By Alex Kondys, head of experience design, Revium
AI has really sunk its claws into the stock image and content market, already disrupting the here and now, let alone in the future. As always with market disruption, there are opportunities for those who get on board the generative AI image train early, with cost savings and new creative processes that can offer a big advantage.
That said, the narrative that AI will destroy the stock image market is not entirely true. It is instead likely to force all the big players to pivot from their current approach and business model; something we can already see starting to happen.
But the accelerating rollout of generative AI does present some issues to contend with. The moral ambiguity of content ownership and the various legal challenges being bandied about have given some folks cause to pause, but for the most part they are being overplayed. Yes, these might be issues now – in the infancy phase of the technology – but they won’t be for long. Look no further than Adobe Firefly’s new market model, which plans to compensate creators for content used to train that AI, regardless of whether the creators opted in or not.
On the transparency front, just last week Adobe created a symbol – called the “icon of transparency” – that can be added as a small watermark to AI generated work for transparency. It’s not Adobe-specific either but pipped to be adopted by other companies including Microsoft. Tagging of AI generated content will go a long way to upping the technical standards and certification of generative AI, and might have helped hapless companies like Disney who are now reportedly facing backlash over AI-generated stock imagery featured in their Loki Season 2 poster.
As of today, some small-scale, high-frequency outputs – think presentations, websites, filler content, smaller marketing plays, product ideas and proof-of-concepts – can already be created using generative AI. Big FMCG producers like Diageo and Mars were proud to unveil their use of the tech in this way at Cannes this year. You just need the right people with the right training. For the near term, big-scale items like big campaigns and marketing will still largely rely on photographers and personal human-generated content. But only for the near term.
This year, our consultancy has utilised AI to create contextual imagery for websites and assets, compile mood boards and inspiration for creative assets, and content for client presentations. It has explicitly changed the way we service and provide for clients. And it’s getting smarter and intrinsically more capable as times goes by.
We can now use AI to generate an image of a person, then use it again to put that person in whatever landscape or backdrop we want (real or imagined) and even add logos or brandmarks to their clothing or surroundings on top of that, while keeping the realism. The tech is there, the people are catching up.
But it’s not a matter of just downloading a program and pressing a button. Generative AI is a skill, and skills must be honed. The smart businesses are investing early in getting their team skilled up in this new ‘art’, recognising that like any other technical capability there is a big difference in outputs between the untrained and the trained.
Here are some of the reasons why generative AI is such a powerful toolset in the creative space and why it is going to become incredibly valuable to those organisations who are skilled at using it:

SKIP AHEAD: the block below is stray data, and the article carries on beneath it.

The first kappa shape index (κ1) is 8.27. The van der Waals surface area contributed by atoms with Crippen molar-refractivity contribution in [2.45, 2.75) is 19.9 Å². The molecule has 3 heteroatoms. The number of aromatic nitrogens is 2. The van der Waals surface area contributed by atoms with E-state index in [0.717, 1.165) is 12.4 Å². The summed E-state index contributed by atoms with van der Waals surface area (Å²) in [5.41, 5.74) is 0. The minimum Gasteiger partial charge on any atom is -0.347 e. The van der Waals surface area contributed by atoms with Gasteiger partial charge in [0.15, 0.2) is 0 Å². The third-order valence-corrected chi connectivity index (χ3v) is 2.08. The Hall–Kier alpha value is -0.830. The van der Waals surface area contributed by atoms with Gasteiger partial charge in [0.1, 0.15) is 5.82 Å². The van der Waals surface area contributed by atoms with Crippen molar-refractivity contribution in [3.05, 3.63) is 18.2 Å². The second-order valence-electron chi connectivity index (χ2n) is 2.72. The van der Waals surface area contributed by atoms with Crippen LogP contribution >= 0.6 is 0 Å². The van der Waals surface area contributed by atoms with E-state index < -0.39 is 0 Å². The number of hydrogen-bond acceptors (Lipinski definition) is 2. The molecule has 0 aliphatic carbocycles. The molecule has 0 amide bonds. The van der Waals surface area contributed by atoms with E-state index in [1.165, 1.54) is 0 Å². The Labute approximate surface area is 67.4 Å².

1. Customisation: AI enables the creation of highly customised and unique images tailored to specific client needs. You no longer need to compromise on getting every little detail you wanted in a composition like you do when selecting from a set of stock photos.
2. Efficiency: It can generate images at a much faster pace than human photographers and designers. This greatly reduces production costs and time, making it more appealing for businesses, such as ours, to use AI-generated images that we can brief in to one of our experts to generate.
3. Cost-effectiveness: We’ve found AI-generated images to be more cost-effective for businesses, especially among SMEs, compared to hiring photographers or purchasing expensive licenses for premium stock images – looking at you Getty and Shutterstock.
4. Diverse results: AI can emulate a wide range of artistic styles and create images that suit various aesthetic preferences which caters to a wide range of clients and industries. And it’s getting better.
5. Reduced copyright concerns: AI-generated images typically don’t have copyright or licensing issues associated with them so long as you are paying for a commercial license with the relevant AI tool. This in contrast to using traditional stock images where the costs add up and the usage options can be limited. You also don’t have to worry about another organisation using the same stock image as you.
6. Continuous improvement: AI technologies for image generation are continually evolving and improving. As AI models become more sophisticated, the quality and versatility of AI-generated images will continue to increase opening doors to new opportunities and benefits.
Generative AI will create a ripple effect reaching myriad industries over the next few years. Just look at the advances from Adobe’s MAX conference that kicked off on 10 October and showcased a range of new AI tools in what they are hailing as “a new era in creativity”. You only need to look to the global market size, which is currently at USD $43.87b in 2023 and expected to grow to USD $667b by 2030 (an increase of over 1420%) to see that generative AI is an unmissable, unstoppable force that should be harnessed, not avoided.
Yes, the future will still involve synergy between generative AI and human-generated content. The latter will always exist and have a reason to exist, it’s just that the former is going to start to eat into it more and more over years to come.
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